In response to the Russia-Ukraine conflict, demand for passports has skyrocketed in Ukraine and the surrounding Eastern European countries. This compounds growing passport requirements as the effects of COVID-19 lessen and global passport demand returns, furthering the difficulty for ID document vendors during 2022’s challenging economic conditions.
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Russia-Ukraine Conflict Drives Eastern European Passport Demand
The Russia-Ukraine conflict has necessitated Ukrainian citizens’ passport ownership. Millions of Ukrainian citizens continue to flee the country in response to the conflict, driving a major passport demand surge. Additionally, adjacent Eastern European countries are seeing similarly increased demand as citizens see passport ownership become a necessary measure should the conflict worsen and a prompt exit from their country be required. This includes Poland, Romania, and Hungary, where demand has increased upward of 300% since the beginning of the year, contributing to ABI Research’s figure for European shipments in 2022 exceeding that of 2019 following a 2-year slowdown for the passport market.
Growing Difficulty for Passport Vendors to Meet Demand
The Russia-Ukraine conflict has had a twofold effect on the government ID market. First, as described, Eastern Europe has seen a resultant demand increase for passports due to refugee migration and the anticipation of a potential need to migrate from surrounding areas. This adds to the growth of the passport market since COVID-19’s low point in 2020, with a recovery of passport demand already in motion after international travel limitations mostly ceased and passport renewal became more viable. This growth in demand is proving difficult for vendors to supply, given the existing challenges in the market concerning chip supply, supply chain problems, and inflation. Prior to the Russia-Ukraine conflict, despite some shielding from the global chip shortage due to the integral role of ID documents, not all demand could be met. This unforeseen Eastern European surge only adds to the challenge, especially in consideration of it not being anticipated, and unplanned volumes are more difficult to address given the market’s constraints. In some cases, vendors have responded by opting to allocate their supply toward ePassports and eIDs, to the detriment of other ID documents, as passports are viewed as a higher priority by governments, particularly considering the urgency of supply for Ukrainian refugees.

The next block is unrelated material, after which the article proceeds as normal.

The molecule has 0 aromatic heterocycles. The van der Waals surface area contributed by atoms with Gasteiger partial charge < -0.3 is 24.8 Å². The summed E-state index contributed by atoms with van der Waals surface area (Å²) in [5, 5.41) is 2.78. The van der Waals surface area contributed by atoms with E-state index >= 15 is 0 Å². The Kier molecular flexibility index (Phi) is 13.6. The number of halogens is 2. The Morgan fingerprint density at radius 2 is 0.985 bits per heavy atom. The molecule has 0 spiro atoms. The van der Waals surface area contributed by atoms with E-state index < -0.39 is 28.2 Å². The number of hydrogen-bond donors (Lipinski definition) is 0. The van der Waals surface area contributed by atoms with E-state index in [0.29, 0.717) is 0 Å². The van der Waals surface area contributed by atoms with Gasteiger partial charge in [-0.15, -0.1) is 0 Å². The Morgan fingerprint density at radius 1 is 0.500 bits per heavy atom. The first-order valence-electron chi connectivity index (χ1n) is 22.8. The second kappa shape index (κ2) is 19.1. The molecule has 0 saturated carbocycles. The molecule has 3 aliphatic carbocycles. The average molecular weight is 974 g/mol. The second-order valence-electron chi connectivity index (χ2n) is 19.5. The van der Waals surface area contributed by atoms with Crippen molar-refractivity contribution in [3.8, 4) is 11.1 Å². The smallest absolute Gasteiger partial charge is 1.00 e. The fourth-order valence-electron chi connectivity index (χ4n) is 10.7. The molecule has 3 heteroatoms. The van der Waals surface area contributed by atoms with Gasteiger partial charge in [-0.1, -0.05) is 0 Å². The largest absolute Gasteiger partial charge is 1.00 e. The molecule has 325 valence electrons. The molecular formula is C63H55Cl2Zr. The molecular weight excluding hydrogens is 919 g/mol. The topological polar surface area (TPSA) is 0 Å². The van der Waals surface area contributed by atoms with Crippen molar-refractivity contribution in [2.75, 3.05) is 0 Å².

The second effect of this conflict plays into wider macroeconomic problems, worsening the economic climate and supply chains, which, in turn, make meeting this increased demand within the government ID market even more difficult. Alongside the ensuing energy cost increases from Russia’s major stake in energy production affecting virtually all industries globally, Russia provides around 40% of neon gas. Neon gas is an input for chip manufacturing, so the limited supply that will come as a result of the Russia-Ukraine conflict will act as an additional inhibitor to chip production, and thus to smart cards, which adds to the multitude of problems within the market, making adequate provision of smart ID documents more difficult.
Chip Sourcing and Supply Chain Management Are Critical
The Russia-Ukraine conflict has added to uncertainty and existing problems. Prior to this conflict and the associated macroeconomic impacts, vendors were already in a difficult position. Chip sourcing and allocation remains critical to vendors’ strategies and should remain the primary concern in order to best position themselves for future impacts during a time of uncertainty and economic slowdown. Expanding sourcing options by qualifying new fabs in order to increase capacity where possible should be explored to maximize vendors’ ability to meet demand. Equally, demand modeling is of key importance, as unforeseen demand presents the most difficulty for vendors. Encouraging strong collaboration and transparency between ID players and customers, including customer forecasts, is the best way to prepare given supply shortages and supply chain issues.
Exploring digital-first approaches for certain ID documents should be considered as a future possibility to mitigate difficulties being experienced in the production and delivery of physical documents. In this instance, a digital or virtual credential can be issued and followed up with a physical document once available. This is of particular significance given the growth of mobile IDs, which will only continue, especially considering Europe’s upcoming electronic Identification, Authentication and Trust Services (eIDAS) regulation deadline in September 2023.